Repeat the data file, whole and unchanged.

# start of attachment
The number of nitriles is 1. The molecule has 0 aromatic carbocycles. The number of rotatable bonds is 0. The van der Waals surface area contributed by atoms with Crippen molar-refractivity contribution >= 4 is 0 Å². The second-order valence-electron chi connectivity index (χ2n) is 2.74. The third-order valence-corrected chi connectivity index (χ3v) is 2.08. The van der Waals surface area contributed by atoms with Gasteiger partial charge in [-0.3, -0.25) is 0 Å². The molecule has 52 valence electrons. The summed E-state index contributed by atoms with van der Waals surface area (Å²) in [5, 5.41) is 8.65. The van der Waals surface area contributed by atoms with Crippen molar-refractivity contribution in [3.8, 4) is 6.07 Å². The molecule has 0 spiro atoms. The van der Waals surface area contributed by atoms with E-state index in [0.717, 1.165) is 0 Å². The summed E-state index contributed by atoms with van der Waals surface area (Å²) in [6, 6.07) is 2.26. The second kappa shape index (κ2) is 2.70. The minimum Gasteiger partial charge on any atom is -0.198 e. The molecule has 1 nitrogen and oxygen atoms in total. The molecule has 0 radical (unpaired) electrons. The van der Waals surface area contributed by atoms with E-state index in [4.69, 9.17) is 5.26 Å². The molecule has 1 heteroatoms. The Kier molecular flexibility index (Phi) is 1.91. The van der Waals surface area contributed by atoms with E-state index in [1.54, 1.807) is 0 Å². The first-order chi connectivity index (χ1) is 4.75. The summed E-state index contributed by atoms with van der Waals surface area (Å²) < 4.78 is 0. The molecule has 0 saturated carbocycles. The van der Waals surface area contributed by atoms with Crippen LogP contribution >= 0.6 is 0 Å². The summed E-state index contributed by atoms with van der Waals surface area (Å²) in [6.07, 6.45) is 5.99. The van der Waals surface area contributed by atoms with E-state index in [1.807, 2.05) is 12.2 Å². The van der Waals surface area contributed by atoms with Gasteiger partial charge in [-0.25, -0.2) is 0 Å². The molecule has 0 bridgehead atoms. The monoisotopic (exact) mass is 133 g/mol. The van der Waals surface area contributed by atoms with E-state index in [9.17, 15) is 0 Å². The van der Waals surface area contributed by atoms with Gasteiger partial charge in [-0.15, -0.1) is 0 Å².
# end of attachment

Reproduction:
The number of nitriles is 1. The molecule has 0 aromatic carbocycles. The number of rotatable bonds is 0. The van der Waals surface area contributed by atoms with Crippen molar-refractivity contribution >= 4 is 0 Å². The second-order valence-electron chi connectivity index (χ2n) is 2.74. The third-order valence-corrected chi connectivity index (χ3v) is 2.08. The van der Waals surface area contributed by atoms with Gasteiger partial charge in [-0.3, -0.25) is 0 Å². The molecule has 52 valence electrons. The summed E-state index contributed by atoms with van der Waals surface area (Å²) in [5, 5.41) is 8.65. The van der Waals surface area contributed by atoms with Crippen molar-refractivity contribution in [3.8, 4) is 6.07 Å². The molecule has 0 spiro atoms. The van der Waals surface area contributed by atoms with E-state index in [0.717, 1.165) is 0 Å². The summed E-state index contributed by atoms with van der Waals surface area (Å²) in [6, 6.07) is 2.26. The second kappa shape index (κ2) is 2.70. The minimum Gasteiger partial charge on any atom is -0.198 e. The molecule has 1 nitrogen and oxygen atoms in total. The molecule has 0 radical (unpaired) electrons. The van der Waals surface area contributed by atoms with E-state index in [4.69, 9.17) is 5.26 Å². The molecule has 1 heteroatoms. The Kier molecular flexibility index (Phi) is 1.91. The van der Waals surface area contributed by atoms with E-state index in [1.54, 1.807) is 0 Å². The first-order chi connectivity index (χ1) is 4.75. The summed E-state index contributed by atoms with van der Waals surface area (Å²) < 4.78 is 0. The molecule has 0 saturated carbocycles. The van der Waals surface area contributed by atoms with Crippen LogP contribution >= 0.6 is 0 Å². The summed E-state index contributed by atoms with van der Waals surface area (Å²) in [6.07, 6.45) is 5.99. The van der Waals surface area contributed by atoms with E-state index in [1.807, 2.05) is 12.2 Å². The van der Waals surface area contributed by atoms with Gasteiger partial charge in [-0.25, -0.2) is 0 Å². The molecule has 0 bridgehead atoms. The monoisotopic (exact) mass is 133 g/mol. The van der Waals surface area contributed by atoms with E-state index in [9.17, 15) is 0 Å². The van der Waals surface area contributed by atoms with Gasteiger partial charge in [-0.15, -0.1) is 0 Å².